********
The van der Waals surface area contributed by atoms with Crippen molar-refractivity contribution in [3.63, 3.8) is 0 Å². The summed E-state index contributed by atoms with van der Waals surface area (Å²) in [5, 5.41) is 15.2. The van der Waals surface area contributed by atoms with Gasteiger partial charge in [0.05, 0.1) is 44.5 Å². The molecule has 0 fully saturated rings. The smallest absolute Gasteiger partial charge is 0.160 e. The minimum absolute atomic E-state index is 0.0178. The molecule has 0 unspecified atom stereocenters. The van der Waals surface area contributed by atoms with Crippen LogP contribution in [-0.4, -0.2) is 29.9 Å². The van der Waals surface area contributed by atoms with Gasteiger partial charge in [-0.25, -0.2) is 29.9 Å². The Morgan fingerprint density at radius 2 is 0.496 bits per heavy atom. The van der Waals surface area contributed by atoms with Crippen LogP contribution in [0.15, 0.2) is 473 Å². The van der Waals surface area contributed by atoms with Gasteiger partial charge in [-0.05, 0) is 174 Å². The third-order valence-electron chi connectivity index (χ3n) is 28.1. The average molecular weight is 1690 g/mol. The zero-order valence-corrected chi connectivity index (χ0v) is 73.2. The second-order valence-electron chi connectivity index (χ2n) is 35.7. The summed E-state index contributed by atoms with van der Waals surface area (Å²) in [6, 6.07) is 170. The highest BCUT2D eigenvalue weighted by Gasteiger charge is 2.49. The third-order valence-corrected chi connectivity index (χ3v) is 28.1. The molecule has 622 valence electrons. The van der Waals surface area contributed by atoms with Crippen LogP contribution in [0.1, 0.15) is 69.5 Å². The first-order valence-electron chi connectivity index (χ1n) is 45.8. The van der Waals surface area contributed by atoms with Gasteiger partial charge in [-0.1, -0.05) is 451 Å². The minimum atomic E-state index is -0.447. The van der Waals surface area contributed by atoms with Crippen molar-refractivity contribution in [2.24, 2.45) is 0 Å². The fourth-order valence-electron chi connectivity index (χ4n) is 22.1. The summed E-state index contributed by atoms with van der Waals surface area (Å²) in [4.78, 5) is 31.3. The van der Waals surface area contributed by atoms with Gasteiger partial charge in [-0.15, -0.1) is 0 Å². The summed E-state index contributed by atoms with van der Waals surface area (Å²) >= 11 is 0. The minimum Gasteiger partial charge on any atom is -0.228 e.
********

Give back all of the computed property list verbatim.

The van der Waals surface area contributed by atoms with Crippen molar-refractivity contribution in [3.63, 3.8) is 0 Å². The summed E-state index contributed by atoms with van der Waals surface area (Å²) in [5, 5.41) is 15.2. The van der Waals surface area contributed by atoms with Gasteiger partial charge in [0.05, 0.1) is 44.5 Å². The molecule has 0 fully saturated rings. The smallest absolute Gasteiger partial charge is 0.160 e. The minimum absolute atomic E-state index is 0.0178. The molecule has 0 unspecified atom stereocenters. The van der Waals surface area contributed by atoms with Crippen LogP contribution in [-0.4, -0.2) is 29.9 Å². The van der Waals surface area contributed by atoms with Gasteiger partial charge in [-0.25, -0.2) is 29.9 Å². The Morgan fingerprint density at radius 2 is 0.496 bits per heavy atom. The van der Waals surface area contributed by atoms with Crippen LogP contribution in [0.15, 0.2) is 473 Å². The van der Waals surface area contributed by atoms with Gasteiger partial charge in [-0.05, 0) is 174 Å². The third-order valence-electron chi connectivity index (χ3n) is 28.1. The average molecular weight is 1690 g/mol. The zero-order valence-corrected chi connectivity index (χ0v) is 73.2. The second-order valence-electron chi connectivity index (χ2n) is 35.7. The summed E-state index contributed by atoms with van der Waals surface area (Å²) in [6, 6.07) is 170. The highest BCUT2D eigenvalue weighted by Gasteiger charge is 2.49. The third-order valence-corrected chi connectivity index (χ3v) is 28.1. The molecule has 622 valence electrons. The van der Waals surface area contributed by atoms with Crippen LogP contribution in [0.1, 0.15) is 69.5 Å². The first-order valence-electron chi connectivity index (χ1n) is 45.8. The van der Waals surface area contributed by atoms with Gasteiger partial charge in [-0.1, -0.05) is 451 Å². The minimum atomic E-state index is -0.447. The van der Waals surface area contributed by atoms with Crippen molar-refractivity contribution in [2.24, 2.45) is 0 Å². The fourth-order valence-electron chi connectivity index (χ4n) is 22.1. The summed E-state index contributed by atoms with van der Waals surface area (Å²) in [4.78, 5) is 31.3. The van der Waals surface area contributed by atoms with Gasteiger partial charge in [-0.15, -0.1) is 0 Å². The summed E-state index contributed by atoms with van der Waals surface area (Å²) >= 11 is 0. The minimum Gasteiger partial charge on any atom is -0.228 e.